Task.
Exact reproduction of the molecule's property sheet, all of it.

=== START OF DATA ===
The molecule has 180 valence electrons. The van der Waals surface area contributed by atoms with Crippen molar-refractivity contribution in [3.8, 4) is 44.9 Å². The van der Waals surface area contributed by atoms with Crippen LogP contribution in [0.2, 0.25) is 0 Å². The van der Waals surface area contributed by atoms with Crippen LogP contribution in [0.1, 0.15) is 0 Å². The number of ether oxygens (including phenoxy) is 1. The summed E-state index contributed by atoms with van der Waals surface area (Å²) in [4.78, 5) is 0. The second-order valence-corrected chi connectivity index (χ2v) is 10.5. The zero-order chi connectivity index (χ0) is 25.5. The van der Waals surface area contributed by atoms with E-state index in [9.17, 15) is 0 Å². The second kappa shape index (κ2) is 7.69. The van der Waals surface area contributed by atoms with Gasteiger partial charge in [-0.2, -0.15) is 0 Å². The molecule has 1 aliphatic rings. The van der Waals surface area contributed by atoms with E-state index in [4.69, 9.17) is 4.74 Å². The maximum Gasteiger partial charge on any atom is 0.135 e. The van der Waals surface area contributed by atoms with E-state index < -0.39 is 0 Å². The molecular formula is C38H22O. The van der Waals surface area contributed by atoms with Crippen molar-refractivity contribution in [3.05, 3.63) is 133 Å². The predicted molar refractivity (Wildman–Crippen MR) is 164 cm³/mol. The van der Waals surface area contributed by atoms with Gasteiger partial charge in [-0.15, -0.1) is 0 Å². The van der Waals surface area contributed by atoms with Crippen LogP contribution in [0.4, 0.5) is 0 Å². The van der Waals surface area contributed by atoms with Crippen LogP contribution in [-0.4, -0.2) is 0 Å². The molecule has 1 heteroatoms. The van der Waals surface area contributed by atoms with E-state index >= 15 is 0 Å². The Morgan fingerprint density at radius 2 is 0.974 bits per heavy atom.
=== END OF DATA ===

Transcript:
The molecule has 180 valence electrons. The van der Waals surface area contributed by atoms with Crippen molar-refractivity contribution in [3.8, 4) is 44.9 Å². The van der Waals surface area contributed by atoms with Crippen LogP contribution in [0.2, 0.25) is 0 Å². The van der Waals surface area contributed by atoms with Crippen LogP contribution in [0.1, 0.15) is 0 Å². The number of ether oxygens (including phenoxy) is 1. The summed E-state index contributed by atoms with van der Waals surface area (Å²) in [4.78, 5) is 0. The second-order valence-corrected chi connectivity index (χ2v) is 10.5. The zero-order chi connectivity index (χ0) is 25.5. The van der Waals surface area contributed by atoms with E-state index in [9.17, 15) is 0 Å². The second kappa shape index (κ2) is 7.69. The van der Waals surface area contributed by atoms with Gasteiger partial charge in [-0.2, -0.15) is 0 Å². The molecule has 1 aliphatic rings. The van der Waals surface area contributed by atoms with E-state index in [4.69, 9.17) is 4.74 Å². The maximum Gasteiger partial charge on any atom is 0.135 e. The van der Waals surface area contributed by atoms with E-state index < -0.39 is 0 Å². The molecular formula is C38H22O. The van der Waals surface area contributed by atoms with Crippen molar-refractivity contribution in [3.05, 3.63) is 133 Å². The predicted molar refractivity (Wildman–Crippen MR) is 164 cm³/mol. The van der Waals surface area contributed by atoms with Gasteiger partial charge in [-0.15, -0.1) is 0 Å². The van der Waals surface area contributed by atoms with Crippen LogP contribution in [0.4, 0.5) is 0 Å². The van der Waals surface area contributed by atoms with Crippen LogP contribution in [-0.4, -0.2) is 0 Å². The molecule has 1 heteroatoms. The van der Waals surface area contributed by atoms with E-state index >= 15 is 0 Å². The Morgan fingerprint density at radius 2 is 0.974 bits per heavy atom.